The sensitivity of pollen from seven plant species to ozone and the stable products of ozone treatment, such as hydrogen peroxide and tert-butylhydroperoxide, was tested using pollen autofluorescence and germination as assays. Total ozone doses corresponding to 0.15–5.0 ppm (μl h) were applied. In the carotenoid-enriched pollen of Passiflora coerulea, Philadelphus grandiflorus, and Hemerocallis fulva, the treatment with low ozone doses (0.15 ppm) resulted in the disappearance of carotenoid fluorescence maxima in the region of 535–560 nm and the appearance of novel peaks, probably related to lipofuscins, in the region of 460–480 nm. Similar changes occurred one day after pollen treatment with peroxides. In the carotenoid-depleted pollen of Hippeastrum hybridum andPlantago major, the ozone treatment shifted a single peak at 480–490 nm toward the long- or short-wavelength region, depending on the ozone dose, and also changed (increased or decreased) the total fluorescence intensity. In anthocyanin-rich pollen of Papaver orientale and Petunia hybrida, neither ozone nor peroxides affected the spectrum pattern, though ozone enhanced fluorescence. Ozone and peroxides exerted opposite effects on pollen germination: ozone suppressed, whereas peroxide stimulated pollen tube growth. It is proposed that the damaging effect of ozone is not mediated by peroxide formation (which stimulates pollen germination), but rather is related to the direct oxidation of the pollen-wall components by O3 itself or by the hydroxyl radicals thereby produced.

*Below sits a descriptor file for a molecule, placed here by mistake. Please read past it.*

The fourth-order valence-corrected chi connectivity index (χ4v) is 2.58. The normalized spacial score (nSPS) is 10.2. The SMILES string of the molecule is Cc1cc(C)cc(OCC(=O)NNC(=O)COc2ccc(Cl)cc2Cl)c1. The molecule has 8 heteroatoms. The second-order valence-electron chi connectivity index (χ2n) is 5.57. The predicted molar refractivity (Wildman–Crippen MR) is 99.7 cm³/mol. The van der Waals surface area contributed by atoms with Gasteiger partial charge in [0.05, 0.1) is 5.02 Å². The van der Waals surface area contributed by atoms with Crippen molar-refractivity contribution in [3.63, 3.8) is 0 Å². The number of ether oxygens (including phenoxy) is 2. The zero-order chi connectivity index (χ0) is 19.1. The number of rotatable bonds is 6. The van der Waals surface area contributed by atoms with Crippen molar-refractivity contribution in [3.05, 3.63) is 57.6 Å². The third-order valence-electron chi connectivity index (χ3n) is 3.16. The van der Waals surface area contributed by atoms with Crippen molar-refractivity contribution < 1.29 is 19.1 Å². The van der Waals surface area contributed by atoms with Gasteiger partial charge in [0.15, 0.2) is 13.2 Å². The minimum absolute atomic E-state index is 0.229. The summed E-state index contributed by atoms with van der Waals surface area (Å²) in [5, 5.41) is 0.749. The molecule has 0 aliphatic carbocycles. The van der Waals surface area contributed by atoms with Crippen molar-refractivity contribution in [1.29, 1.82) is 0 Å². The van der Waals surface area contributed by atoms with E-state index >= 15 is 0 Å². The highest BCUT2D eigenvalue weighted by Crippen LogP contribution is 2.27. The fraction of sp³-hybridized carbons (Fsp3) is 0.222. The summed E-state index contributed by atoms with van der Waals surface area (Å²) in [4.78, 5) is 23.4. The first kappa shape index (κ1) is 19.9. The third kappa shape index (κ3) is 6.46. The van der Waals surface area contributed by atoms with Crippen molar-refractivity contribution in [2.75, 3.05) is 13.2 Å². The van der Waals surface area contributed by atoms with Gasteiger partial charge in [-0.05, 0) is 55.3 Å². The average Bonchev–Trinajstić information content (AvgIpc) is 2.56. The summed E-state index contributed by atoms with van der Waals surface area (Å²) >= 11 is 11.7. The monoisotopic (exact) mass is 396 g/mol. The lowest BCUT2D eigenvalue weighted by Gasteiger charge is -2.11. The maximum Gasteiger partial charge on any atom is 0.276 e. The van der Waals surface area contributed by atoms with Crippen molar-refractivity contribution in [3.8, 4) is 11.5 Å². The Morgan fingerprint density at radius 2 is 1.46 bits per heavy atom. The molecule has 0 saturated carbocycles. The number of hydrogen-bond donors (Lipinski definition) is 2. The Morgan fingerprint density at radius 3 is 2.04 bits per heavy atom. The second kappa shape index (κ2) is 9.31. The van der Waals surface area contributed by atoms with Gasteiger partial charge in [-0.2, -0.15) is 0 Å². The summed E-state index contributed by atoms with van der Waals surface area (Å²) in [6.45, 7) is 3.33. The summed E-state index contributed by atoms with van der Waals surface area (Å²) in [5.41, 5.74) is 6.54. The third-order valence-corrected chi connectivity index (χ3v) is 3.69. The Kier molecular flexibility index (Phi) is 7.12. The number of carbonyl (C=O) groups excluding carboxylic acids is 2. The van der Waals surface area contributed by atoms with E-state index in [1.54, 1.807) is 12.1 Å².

Russian Journal of Plant Physiology – Springer Journals
Published: Oct 10, 2004
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